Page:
The largest eagle we have in Great Britain is the erne or white-tailed eagle—the sea-eagle.
But the erne cried out: “Bring in now the sitter, who shall fill the empty throne!”
Ballyshannon and Bundoran, in the extreme south, are centres for the erne and other waters outside the county.
And how could I tell that the erne would give thee up unstolen?
No doubt a corruption of erne, a name which is still given to the sea eagle (Aquila albicilla).
The river erne, after a long and rapid course falls into the Tay below Perth.
Mr. erne leaned forward in the chair, with hands clasped upon his knees, and eyes upbent.
The famous "salmon-leap" at Ballyshannon, on the erne, was formerly very productive.
Three English fishers on the erne shared the universal bad luck, for in three days they had only captured one five-pounder.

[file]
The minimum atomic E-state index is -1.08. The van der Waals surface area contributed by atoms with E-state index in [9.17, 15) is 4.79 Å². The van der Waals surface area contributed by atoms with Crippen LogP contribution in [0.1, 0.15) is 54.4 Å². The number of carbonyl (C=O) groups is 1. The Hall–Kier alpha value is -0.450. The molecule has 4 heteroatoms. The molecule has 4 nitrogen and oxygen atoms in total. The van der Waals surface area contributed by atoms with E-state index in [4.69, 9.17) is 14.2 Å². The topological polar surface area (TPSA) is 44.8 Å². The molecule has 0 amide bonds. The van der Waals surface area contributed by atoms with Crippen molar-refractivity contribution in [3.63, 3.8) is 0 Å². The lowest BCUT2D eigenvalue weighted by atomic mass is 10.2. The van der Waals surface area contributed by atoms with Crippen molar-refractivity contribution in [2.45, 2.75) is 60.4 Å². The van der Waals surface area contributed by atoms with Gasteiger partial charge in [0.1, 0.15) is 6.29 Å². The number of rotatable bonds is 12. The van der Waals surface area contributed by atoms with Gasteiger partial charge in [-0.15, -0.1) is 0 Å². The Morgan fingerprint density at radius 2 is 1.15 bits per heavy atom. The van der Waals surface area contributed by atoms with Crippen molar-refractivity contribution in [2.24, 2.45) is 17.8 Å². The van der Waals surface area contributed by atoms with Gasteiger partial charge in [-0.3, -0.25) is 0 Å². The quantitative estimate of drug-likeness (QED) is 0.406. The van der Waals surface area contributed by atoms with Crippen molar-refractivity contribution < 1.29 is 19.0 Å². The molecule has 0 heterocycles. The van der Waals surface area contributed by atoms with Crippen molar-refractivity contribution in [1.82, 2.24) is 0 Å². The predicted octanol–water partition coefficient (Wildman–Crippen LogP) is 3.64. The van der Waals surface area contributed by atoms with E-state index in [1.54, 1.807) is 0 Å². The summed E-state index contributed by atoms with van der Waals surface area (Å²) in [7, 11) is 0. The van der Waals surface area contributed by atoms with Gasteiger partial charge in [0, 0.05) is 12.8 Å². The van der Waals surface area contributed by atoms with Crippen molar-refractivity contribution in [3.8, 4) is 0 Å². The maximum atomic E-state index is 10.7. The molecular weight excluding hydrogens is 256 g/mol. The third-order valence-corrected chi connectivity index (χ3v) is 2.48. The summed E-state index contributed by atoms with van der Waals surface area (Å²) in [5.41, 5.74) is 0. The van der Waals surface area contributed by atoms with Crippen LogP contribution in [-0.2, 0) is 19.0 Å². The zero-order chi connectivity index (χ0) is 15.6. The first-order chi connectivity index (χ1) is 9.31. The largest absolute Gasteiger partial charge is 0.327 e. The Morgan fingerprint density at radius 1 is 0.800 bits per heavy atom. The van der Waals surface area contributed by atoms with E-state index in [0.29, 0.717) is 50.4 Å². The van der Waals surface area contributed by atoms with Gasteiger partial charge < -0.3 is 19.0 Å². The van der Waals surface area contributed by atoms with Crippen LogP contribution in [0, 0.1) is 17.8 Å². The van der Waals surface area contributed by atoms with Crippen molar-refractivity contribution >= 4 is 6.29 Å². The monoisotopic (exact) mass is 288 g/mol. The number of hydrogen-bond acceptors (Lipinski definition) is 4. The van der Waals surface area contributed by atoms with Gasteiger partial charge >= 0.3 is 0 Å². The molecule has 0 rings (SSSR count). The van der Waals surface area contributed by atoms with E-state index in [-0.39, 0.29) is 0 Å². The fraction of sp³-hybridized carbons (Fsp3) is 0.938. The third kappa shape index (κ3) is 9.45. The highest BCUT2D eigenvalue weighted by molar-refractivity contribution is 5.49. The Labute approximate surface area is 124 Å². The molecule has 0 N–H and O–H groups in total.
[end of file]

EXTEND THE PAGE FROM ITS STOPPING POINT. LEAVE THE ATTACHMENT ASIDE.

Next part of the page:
erne (ėrn), the name often given to all the eagles of the genus Haliatus, but more specifically to the white-tailed sea-eagle.
"sea eagle," from Old English earn "eagle," a common Germanic word (cf. Old High German arn, German Aar, Middle Dutch arent, Old Norse örn, Gothic ara "eagle"), from PIE root *or- "great bird, eagle" (cf. Greek ornis "bird," Old Church Slavonic orilu, Lithuanian erelis, Welsh eryr "eagle"). The Germanic word also survives in the first element of old Germanic names such as Arnold and Arthur.